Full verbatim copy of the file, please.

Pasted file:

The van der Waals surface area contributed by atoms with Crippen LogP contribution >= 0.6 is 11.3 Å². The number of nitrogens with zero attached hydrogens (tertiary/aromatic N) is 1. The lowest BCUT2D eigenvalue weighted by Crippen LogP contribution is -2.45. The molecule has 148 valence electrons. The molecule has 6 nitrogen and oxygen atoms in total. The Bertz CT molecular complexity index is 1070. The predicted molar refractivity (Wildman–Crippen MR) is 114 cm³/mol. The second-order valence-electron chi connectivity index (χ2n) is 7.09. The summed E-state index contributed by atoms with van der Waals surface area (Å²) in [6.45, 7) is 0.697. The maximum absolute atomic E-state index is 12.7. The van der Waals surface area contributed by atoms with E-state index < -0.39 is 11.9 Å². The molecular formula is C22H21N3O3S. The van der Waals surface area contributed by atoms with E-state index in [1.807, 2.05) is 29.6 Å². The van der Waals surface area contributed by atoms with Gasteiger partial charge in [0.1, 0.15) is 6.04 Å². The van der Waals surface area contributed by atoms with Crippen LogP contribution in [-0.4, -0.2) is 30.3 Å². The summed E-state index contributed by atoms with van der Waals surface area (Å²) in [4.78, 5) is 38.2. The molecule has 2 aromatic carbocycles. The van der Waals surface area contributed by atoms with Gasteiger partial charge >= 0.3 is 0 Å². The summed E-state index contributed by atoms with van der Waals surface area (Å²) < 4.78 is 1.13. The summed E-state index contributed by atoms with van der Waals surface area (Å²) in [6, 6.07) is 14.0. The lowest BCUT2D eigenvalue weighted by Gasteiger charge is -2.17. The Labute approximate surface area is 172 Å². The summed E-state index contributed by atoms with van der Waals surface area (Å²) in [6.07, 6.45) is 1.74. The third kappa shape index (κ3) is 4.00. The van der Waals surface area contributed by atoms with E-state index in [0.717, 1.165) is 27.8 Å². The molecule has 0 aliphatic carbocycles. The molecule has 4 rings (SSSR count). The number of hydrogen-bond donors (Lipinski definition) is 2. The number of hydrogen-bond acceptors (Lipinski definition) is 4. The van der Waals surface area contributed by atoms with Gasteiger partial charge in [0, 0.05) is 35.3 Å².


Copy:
The van der Waals surface area contributed by atoms with Crippen LogP contribution >= 0.6 is 11.3 Å². The number of nitrogens with zero attached hydrogens (tertiary/aromatic N) is 1. The lowest BCUT2D eigenvalue weighted by Crippen LogP contribution is -2.45. The molecule has 148 valence electrons. The molecule has 6 nitrogen and oxygen atoms in total. The Bertz CT molecular complexity index is 1070. The predicted molar refractivity (Wildman–Crippen MR) is 114 cm³/mol. The second-order valence-electron chi connectivity index (χ2n) is 7.09. The summed E-state index contributed by atoms with van der Waals surface area (Å²) in [6.45, 7) is 0.697. The maximum absolute atomic E-state index is 12.7. The van der Waals surface area contributed by atoms with E-state index < -0.39 is 11.9 Å². The molecular formula is C22H21N3O3S. The van der Waals surface area contributed by atoms with E-state index in [1.807, 2.05) is 29.6 Å². The van der Waals surface area contributed by atoms with Gasteiger partial charge in [0.1, 0.15) is 6.04 Å². The van der Waals surface area contributed by atoms with Crippen LogP contribution in [-0.4, -0.2) is 30.3 Å². The summed E-state index contributed by atoms with van der Waals surface area (Å²) in [4.78, 5) is 38.2. The molecule has 2 aromatic carbocycles. The van der Waals surface area contributed by atoms with Gasteiger partial charge >= 0.3 is 0 Å². The summed E-state index contributed by atoms with van der Waals surface area (Å²) < 4.78 is 1.13. The summed E-state index contributed by atoms with van der Waals surface area (Å²) in [6, 6.07) is 14.0. The lowest BCUT2D eigenvalue weighted by Gasteiger charge is -2.17. The Labute approximate surface area is 172 Å². The summed E-state index contributed by atoms with van der Waals surface area (Å²) in [6.07, 6.45) is 1.74. The third kappa shape index (κ3) is 4.00. The van der Waals surface area contributed by atoms with E-state index in [0.717, 1.165) is 27.8 Å². The molecule has 0 aliphatic carbocycles. The molecule has 4 rings (SSSR count). The number of hydrogen-bond donors (Lipinski definition) is 2. The number of hydrogen-bond acceptors (Lipinski definition) is 4. The van der Waals surface area contributed by atoms with Gasteiger partial charge in [0, 0.05) is 35.3 Å².